Rain Making


Lake Nacimiento

The Reservoir Operations Committee of the Monterey County Water Resources Agency Board meets today to discuss options for dealing with the shrinking San Antonio and Nacimiento reservoirs.

Although rain will likely be falling as the meeting convenes, the situation at the reservoirs is dire. Although it’s the middle of the rainy season, Lake San Antonio is at only 5% of capacity, less than the amount considered to be its “minimum pool,” and shrinking further every day. Lake Nacimiento is at 22% capacity and dropping even faster.

Without rain, and a lot of it, no set of options is going to solve the problem. Agriculture won’t be getting the water it needs, salt water intrusion problems will grow worse, tourism at the lakes will collapse and, with nowhere to swim, the Wildflower Triathlon may have to be turned into a mud run. So it’s no surprise that one item on today’s agenda is a discussion of cloud seeding.

As cloud seeding and other forms of rainmaking are generally associated with itinerant hucksters in top hats firing cannons into the air for crowds of rube farmers, few realize just how common the practice has actually become. Although many, including the National Academy of Sciences, still consider the effectiveness of cloud seeding unproven, something like a dozen cloud seeding projects are currently ongoing in California. Most are carried out by PG&E and are aimed at enhancing the Sierra snow pack in order to boost hydroelectric production. This makes sense since, as long as they receive PUC approval, the programs don’t need to be effective in order to make PG&E money.

The history of rainmaking in California really began in 1915, when the San Diego city council agreed to pay a sewing machine salesman and rainmaker named Charles Hatfield $10,000 if he could produce enough rain to fill a newly constructed reservoir. Soon after he began releasing his secret formula of chemicals into the air, a month long series of “atmospheric river” type storms began. Massive flooding, a collapsed dam and multiple deaths resulted, for which Hatfield was blamed. Although he had more than lived up to his side of the agreement, the city refused to pay his fee.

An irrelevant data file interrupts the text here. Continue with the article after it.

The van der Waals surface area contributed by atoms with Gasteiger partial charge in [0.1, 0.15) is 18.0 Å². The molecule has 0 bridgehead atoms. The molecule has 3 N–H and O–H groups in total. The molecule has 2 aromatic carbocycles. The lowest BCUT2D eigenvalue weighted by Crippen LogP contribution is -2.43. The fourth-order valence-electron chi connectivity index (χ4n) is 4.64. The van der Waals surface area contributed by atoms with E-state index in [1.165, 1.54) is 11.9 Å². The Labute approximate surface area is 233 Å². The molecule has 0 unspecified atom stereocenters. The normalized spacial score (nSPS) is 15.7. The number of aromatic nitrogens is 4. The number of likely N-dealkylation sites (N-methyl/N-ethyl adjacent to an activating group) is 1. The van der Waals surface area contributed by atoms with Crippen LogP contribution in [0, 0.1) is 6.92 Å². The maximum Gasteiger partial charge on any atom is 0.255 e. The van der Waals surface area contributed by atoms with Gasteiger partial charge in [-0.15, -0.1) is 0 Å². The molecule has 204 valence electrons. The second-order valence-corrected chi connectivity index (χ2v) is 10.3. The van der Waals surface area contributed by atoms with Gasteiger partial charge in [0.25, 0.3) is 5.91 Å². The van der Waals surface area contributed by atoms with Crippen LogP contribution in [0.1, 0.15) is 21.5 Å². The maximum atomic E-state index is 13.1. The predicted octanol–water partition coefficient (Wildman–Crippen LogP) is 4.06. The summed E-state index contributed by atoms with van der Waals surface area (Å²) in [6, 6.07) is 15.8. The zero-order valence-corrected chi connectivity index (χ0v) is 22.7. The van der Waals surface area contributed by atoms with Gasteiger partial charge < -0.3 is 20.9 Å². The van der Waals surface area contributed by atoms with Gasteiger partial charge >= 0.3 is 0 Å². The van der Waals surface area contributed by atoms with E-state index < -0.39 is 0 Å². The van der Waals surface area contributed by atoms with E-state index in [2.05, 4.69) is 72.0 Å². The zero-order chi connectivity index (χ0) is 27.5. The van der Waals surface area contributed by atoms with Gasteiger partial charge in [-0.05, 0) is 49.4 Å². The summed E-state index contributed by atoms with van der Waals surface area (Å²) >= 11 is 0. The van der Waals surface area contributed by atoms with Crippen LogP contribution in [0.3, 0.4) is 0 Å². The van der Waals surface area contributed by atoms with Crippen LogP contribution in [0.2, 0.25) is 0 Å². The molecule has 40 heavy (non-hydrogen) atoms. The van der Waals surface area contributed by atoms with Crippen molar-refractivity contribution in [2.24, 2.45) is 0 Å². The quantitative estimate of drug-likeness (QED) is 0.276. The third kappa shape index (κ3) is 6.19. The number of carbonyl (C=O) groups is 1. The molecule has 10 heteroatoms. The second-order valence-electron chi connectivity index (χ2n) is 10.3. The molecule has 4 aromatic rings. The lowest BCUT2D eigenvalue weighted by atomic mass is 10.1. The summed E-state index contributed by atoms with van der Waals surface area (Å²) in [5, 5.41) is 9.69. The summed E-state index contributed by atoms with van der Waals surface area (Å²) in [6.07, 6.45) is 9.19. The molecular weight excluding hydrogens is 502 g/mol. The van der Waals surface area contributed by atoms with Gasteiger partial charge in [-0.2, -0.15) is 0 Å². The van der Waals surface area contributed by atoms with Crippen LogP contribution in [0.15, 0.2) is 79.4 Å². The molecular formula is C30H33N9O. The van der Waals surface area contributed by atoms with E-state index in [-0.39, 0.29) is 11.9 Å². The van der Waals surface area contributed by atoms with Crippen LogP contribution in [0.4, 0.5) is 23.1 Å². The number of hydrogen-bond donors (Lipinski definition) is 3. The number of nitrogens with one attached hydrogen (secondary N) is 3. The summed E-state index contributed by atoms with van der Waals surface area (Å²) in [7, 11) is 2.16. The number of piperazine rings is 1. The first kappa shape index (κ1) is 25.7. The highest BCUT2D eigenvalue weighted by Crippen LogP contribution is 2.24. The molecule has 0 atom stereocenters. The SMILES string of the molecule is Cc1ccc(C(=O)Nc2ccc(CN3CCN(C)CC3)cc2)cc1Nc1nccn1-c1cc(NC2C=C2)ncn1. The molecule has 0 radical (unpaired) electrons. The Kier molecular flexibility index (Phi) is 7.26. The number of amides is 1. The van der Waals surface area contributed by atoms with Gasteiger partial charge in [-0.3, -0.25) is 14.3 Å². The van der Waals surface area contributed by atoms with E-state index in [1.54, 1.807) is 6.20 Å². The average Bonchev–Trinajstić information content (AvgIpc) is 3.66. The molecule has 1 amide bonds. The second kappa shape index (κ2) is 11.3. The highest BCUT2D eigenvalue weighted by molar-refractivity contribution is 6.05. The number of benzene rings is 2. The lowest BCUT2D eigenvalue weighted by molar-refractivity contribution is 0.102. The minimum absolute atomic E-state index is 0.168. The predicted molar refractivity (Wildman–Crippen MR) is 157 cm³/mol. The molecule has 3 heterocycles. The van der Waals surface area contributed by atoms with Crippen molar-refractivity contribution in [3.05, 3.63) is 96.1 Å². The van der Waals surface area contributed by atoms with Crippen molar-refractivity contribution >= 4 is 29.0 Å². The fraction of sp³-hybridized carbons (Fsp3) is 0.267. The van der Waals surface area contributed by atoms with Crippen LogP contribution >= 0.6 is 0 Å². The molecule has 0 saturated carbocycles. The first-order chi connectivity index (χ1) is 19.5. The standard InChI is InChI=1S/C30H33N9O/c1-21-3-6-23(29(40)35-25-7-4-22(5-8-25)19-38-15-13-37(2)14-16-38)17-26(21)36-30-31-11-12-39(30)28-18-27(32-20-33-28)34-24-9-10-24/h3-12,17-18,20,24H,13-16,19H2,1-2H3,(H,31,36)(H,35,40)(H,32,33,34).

Modern rainmaking, which generally involves seeding clouds with silver iodide vapor, dry ice, or both, in order to provide nuclei for the formation of ice crystals, got going in the 1940s. Los Angeles experimented with cloud seeding in the 1970s, but stopped after being sued over flooding in 1978.

The Monterey Water Resources Agency first joined the game in 1990, and continued seeding clouds off the Big Sur coast until 1995, when there were complaints that seeding might have contributed to the major flooding on the Carmel and Salinas rivers. The Agency ran into trouble again when it proposed seeding in 2009. With freshly burned slopes acutely vulnerable to landslides and debris flows, Big Sur residents were not eager to have their rainfall enhanced and the idea was quickly discarded.

So what can the Agency expect if it decides to move forward with a rainmaking program now?

Looking at the issues besetting other rainmaking projects around the state and world, we’re guessing they’ll need to prepare themselves to explain why they think spending a few hundred thousand on cloud seeding will produce more water than spending the same money on conservation; why the program won’t be “stealing” rain by wringing water out of clouds that might later have dropped it somewhere else; why they shouldn’t be liable for flood damage that occurs while they’re seeding; why silver iodide won’t “pollute” the water supply; how they’re not part of a massive “chemtrail” conspiracy to alter the climate and poison the population; etc.

It should be an interesting public process.

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